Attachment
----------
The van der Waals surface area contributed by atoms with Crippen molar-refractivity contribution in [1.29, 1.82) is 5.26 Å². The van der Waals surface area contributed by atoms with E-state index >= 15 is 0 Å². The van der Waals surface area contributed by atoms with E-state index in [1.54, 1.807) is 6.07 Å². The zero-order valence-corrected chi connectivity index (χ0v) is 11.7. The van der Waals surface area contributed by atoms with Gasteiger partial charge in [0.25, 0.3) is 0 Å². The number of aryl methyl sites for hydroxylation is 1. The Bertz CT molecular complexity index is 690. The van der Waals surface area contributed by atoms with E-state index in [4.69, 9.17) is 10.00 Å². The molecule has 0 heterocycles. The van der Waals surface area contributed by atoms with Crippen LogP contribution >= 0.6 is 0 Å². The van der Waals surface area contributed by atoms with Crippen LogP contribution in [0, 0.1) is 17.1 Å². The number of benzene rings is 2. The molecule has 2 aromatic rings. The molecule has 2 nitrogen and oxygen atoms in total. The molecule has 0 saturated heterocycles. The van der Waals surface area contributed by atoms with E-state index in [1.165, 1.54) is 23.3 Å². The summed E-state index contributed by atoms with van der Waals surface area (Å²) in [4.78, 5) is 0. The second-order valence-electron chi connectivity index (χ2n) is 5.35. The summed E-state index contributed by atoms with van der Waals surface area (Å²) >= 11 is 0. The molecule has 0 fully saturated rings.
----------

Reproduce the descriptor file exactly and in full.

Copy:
The van der Waals surface area contributed by atoms with Crippen molar-refractivity contribution in [1.29, 1.82) is 5.26 Å². The van der Waals surface area contributed by atoms with E-state index >= 15 is 0 Å². The van der Waals surface area contributed by atoms with E-state index in [1.54, 1.807) is 6.07 Å². The zero-order valence-corrected chi connectivity index (χ0v) is 11.7. The van der Waals surface area contributed by atoms with Gasteiger partial charge in [0.25, 0.3) is 0 Å². The number of aryl methyl sites for hydroxylation is 1. The Bertz CT molecular complexity index is 690. The van der Waals surface area contributed by atoms with E-state index in [4.69, 9.17) is 10.00 Å². The molecule has 0 heterocycles. The van der Waals surface area contributed by atoms with Crippen LogP contribution >= 0.6 is 0 Å². The van der Waals surface area contributed by atoms with Crippen LogP contribution in [0, 0.1) is 17.1 Å². The number of benzene rings is 2. The molecule has 2 aromatic rings. The molecule has 2 nitrogen and oxygen atoms in total. The molecule has 0 saturated heterocycles. The van der Waals surface area contributed by atoms with E-state index in [1.165, 1.54) is 23.3 Å². The summed E-state index contributed by atoms with van der Waals surface area (Å²) in [4.78, 5) is 0. The second-order valence-electron chi connectivity index (χ2n) is 5.35. The summed E-state index contributed by atoms with van der Waals surface area (Å²) >= 11 is 0. The molecule has 0 fully saturated rings.